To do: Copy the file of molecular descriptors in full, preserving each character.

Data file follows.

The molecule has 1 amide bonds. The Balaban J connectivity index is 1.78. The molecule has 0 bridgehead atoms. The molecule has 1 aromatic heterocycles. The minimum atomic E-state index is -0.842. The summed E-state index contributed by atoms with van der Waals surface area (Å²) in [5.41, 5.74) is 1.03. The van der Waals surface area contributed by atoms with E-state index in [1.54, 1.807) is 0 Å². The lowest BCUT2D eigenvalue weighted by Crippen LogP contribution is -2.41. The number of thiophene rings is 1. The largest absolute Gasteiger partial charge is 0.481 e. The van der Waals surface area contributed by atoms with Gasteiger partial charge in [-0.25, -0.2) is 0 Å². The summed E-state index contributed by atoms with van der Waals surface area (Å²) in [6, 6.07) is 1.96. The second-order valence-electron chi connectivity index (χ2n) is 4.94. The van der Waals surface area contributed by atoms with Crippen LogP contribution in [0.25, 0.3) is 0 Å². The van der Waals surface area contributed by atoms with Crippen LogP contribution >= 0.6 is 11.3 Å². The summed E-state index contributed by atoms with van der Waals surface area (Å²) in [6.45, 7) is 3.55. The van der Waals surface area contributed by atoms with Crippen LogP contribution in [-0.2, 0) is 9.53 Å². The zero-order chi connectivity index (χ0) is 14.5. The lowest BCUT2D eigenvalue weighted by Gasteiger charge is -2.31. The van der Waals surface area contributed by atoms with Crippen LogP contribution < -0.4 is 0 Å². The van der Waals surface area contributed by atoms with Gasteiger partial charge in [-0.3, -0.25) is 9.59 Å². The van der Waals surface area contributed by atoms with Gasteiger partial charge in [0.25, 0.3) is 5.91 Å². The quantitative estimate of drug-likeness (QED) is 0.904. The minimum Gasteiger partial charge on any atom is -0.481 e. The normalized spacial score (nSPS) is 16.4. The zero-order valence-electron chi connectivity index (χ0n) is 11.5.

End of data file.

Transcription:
The molecule has 1 amide bonds. The Balaban J connectivity index is 1.78. The molecule has 0 bridgehead atoms. The molecule has 1 aromatic heterocycles. The minimum atomic E-state index is -0.842. The summed E-state index contributed by atoms with van der Waals surface area (Å²) in [5.41, 5.74) is 1.03. The van der Waals surface area contributed by atoms with E-state index in [1.54, 1.807) is 0 Å². The lowest BCUT2D eigenvalue weighted by Crippen LogP contribution is -2.41. The number of thiophene rings is 1. The largest absolute Gasteiger partial charge is 0.481 e. The van der Waals surface area contributed by atoms with Gasteiger partial charge in [-0.25, -0.2) is 0 Å². The summed E-state index contributed by atoms with van der Waals surface area (Å²) in [6, 6.07) is 1.96. The second-order valence-electron chi connectivity index (χ2n) is 4.94. The van der Waals surface area contributed by atoms with Crippen LogP contribution in [0.25, 0.3) is 0 Å². The van der Waals surface area contributed by atoms with Crippen LogP contribution >= 0.6 is 11.3 Å². The summed E-state index contributed by atoms with van der Waals surface area (Å²) in [6.45, 7) is 3.55. The van der Waals surface area contributed by atoms with Crippen LogP contribution in [-0.2, 0) is 9.53 Å². The zero-order chi connectivity index (χ0) is 14.5. The lowest BCUT2D eigenvalue weighted by Gasteiger charge is -2.31. The van der Waals surface area contributed by atoms with Crippen LogP contribution < -0.4 is 0 Å². The van der Waals surface area contributed by atoms with Gasteiger partial charge in [-0.3, -0.25) is 9.59 Å². The van der Waals surface area contributed by atoms with Gasteiger partial charge in [0.25, 0.3) is 5.91 Å². The quantitative estimate of drug-likeness (QED) is 0.904. The minimum Gasteiger partial charge on any atom is -0.481 e. The normalized spacial score (nSPS) is 16.4. The zero-order valence-electron chi connectivity index (χ0n) is 11.5.